Mapping dominant runoff processes: an evaluation of different approaches using similarity measures and synthetic runoff simulations
- 1Swiss Federal Research Institute WSL, Birmensdorf, Switzerland
- 2Department of Geography, University of Zurich, Zurich, Switzerland
- 3Scherrer AG, Basel, Switzerland
- 4SoilCom GmbH, Zurich, Switzerland
Abstract. The identification of landscapes with similar hydrological behaviour is useful for runoff and flood predictions in small ungauged catchments. An established method for landscape classification is based on the concept of dominant runoff process (DRP). The various DRP-mapping approaches differ with respect to the time and data required for mapping. Manual approaches based on expert knowledge are reliable but time-consuming, whereas automatic GIS-based approaches are easier to implement but rely on simplifications which restrict their application range. To what extent these simplifications are applicable in other catchments is unclear. More information is also needed on how the different complexities of automatic DRP-mapping approaches affect hydrological simulations.
In this paper, three automatic approaches were used to map two catchments on the Swiss Plateau. The resulting maps were compared to reference maps obtained with manual mapping. Measures of agreement and association, a class comparison, and a deviation map were derived. The automatically derived DRP maps were used in synthetic runoff simulations with an adapted version of the PREVAH hydrological model, and simulation results compared with those from simulations using the reference maps.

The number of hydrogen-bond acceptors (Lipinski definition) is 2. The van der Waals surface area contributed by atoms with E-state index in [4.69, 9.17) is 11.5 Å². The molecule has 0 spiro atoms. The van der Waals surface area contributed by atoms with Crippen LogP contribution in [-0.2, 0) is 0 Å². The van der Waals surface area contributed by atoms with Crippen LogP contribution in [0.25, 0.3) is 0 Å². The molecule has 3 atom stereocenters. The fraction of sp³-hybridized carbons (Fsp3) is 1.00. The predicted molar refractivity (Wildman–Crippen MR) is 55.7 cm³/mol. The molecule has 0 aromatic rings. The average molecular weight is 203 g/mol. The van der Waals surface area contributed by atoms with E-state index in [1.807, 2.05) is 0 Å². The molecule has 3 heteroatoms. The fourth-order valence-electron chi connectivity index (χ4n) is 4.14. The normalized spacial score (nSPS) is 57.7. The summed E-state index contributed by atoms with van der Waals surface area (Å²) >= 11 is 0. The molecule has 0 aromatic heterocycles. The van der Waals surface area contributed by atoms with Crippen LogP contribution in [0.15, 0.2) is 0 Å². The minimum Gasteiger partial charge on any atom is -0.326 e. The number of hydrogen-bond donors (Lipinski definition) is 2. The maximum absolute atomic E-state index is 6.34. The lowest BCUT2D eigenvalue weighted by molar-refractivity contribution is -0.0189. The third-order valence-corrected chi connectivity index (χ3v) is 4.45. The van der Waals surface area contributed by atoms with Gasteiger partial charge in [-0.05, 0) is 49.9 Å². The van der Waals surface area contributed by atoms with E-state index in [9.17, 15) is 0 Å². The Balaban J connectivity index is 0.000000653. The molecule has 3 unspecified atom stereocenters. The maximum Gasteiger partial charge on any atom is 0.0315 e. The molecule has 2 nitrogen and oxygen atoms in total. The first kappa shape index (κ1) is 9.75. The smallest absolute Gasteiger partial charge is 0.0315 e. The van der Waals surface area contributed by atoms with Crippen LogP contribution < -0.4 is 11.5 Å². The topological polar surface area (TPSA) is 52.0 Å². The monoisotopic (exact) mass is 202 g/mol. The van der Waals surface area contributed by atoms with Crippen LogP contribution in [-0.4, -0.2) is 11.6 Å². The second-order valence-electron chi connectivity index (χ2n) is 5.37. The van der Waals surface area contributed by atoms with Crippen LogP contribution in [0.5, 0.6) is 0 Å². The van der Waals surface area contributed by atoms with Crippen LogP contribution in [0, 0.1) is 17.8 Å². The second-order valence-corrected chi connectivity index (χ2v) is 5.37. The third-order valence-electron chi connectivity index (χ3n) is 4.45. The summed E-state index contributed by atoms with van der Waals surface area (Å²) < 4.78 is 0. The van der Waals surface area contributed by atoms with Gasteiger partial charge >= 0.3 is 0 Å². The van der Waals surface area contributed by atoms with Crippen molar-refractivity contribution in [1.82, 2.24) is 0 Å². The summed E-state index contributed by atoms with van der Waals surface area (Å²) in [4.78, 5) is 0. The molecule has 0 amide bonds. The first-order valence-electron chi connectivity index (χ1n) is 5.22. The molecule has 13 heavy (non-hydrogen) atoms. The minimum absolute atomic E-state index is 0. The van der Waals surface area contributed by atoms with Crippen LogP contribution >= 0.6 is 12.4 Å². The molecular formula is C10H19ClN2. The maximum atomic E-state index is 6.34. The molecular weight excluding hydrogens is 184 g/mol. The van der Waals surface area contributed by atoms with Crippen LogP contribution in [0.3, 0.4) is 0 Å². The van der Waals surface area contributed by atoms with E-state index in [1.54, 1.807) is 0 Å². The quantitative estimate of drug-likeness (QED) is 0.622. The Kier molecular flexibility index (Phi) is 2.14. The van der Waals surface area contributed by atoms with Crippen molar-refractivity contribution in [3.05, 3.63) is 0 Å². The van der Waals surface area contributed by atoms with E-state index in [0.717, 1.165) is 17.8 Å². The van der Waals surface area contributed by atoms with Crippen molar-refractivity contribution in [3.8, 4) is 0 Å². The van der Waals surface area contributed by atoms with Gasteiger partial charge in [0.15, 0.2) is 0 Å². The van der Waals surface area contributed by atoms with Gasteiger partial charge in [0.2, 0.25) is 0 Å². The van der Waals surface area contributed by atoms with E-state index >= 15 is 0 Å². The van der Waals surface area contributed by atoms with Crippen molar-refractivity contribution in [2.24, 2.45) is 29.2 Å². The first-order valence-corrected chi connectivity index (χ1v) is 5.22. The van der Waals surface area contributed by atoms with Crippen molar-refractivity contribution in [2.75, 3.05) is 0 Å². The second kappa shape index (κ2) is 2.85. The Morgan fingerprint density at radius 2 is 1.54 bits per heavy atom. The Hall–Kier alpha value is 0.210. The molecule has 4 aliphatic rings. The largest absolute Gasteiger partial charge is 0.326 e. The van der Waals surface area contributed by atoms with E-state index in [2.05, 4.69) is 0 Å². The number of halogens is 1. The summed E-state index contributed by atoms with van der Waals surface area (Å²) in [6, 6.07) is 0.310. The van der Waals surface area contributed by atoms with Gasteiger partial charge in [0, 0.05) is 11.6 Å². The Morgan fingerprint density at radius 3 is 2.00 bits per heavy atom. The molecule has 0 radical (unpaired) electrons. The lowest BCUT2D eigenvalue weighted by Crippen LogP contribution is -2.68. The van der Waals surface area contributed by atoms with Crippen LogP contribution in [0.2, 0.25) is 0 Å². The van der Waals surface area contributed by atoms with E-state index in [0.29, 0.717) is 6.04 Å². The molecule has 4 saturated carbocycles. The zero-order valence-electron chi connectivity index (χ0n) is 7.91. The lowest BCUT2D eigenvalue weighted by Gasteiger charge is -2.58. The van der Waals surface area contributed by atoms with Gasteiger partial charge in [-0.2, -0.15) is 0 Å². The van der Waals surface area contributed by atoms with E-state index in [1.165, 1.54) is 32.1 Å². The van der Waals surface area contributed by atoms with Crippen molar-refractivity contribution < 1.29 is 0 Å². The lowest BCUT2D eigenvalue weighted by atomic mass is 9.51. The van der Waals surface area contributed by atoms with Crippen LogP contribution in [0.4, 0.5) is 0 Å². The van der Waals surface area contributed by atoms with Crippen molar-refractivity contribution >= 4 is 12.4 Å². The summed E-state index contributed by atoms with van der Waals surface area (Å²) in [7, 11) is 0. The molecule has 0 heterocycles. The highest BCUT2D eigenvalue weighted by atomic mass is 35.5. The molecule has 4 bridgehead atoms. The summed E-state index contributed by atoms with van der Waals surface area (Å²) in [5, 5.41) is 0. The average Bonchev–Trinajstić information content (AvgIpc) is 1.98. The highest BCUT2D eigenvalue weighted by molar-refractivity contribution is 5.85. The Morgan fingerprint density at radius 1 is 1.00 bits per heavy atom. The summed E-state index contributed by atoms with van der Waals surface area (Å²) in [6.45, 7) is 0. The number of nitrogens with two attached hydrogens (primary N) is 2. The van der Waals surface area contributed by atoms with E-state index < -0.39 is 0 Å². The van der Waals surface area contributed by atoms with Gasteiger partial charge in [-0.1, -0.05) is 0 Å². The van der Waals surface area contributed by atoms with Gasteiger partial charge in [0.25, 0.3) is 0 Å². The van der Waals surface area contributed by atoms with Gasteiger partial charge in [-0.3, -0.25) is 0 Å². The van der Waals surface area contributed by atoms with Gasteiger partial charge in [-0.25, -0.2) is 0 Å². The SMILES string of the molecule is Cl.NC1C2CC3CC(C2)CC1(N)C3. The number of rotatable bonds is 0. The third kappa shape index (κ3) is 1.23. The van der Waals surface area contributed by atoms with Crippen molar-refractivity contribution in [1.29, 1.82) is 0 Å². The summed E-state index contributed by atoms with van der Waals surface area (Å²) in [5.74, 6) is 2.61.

The DRP maps derived with the automatic approach with highest complexity and data requirement were the most similar to the reference maps, while those derived with simplified approaches without original soil information differed significantly in terms of both extent and distribution of the DRPs. The runoff simulations derived from the simpler DRP maps were more uncertain due to inaccuracies in the input data and their coarse resolution, but problems were also linked with the use of topography as a proxy for the storage capacity of soils.
The perception of the intensity of the DRP classes also seems to vary among the different authors, and a standardised definition of DRPs is still lacking. Furthermore, we argue not to use expert knowledge for only model building and constraining, but also in the phase of landscape classification.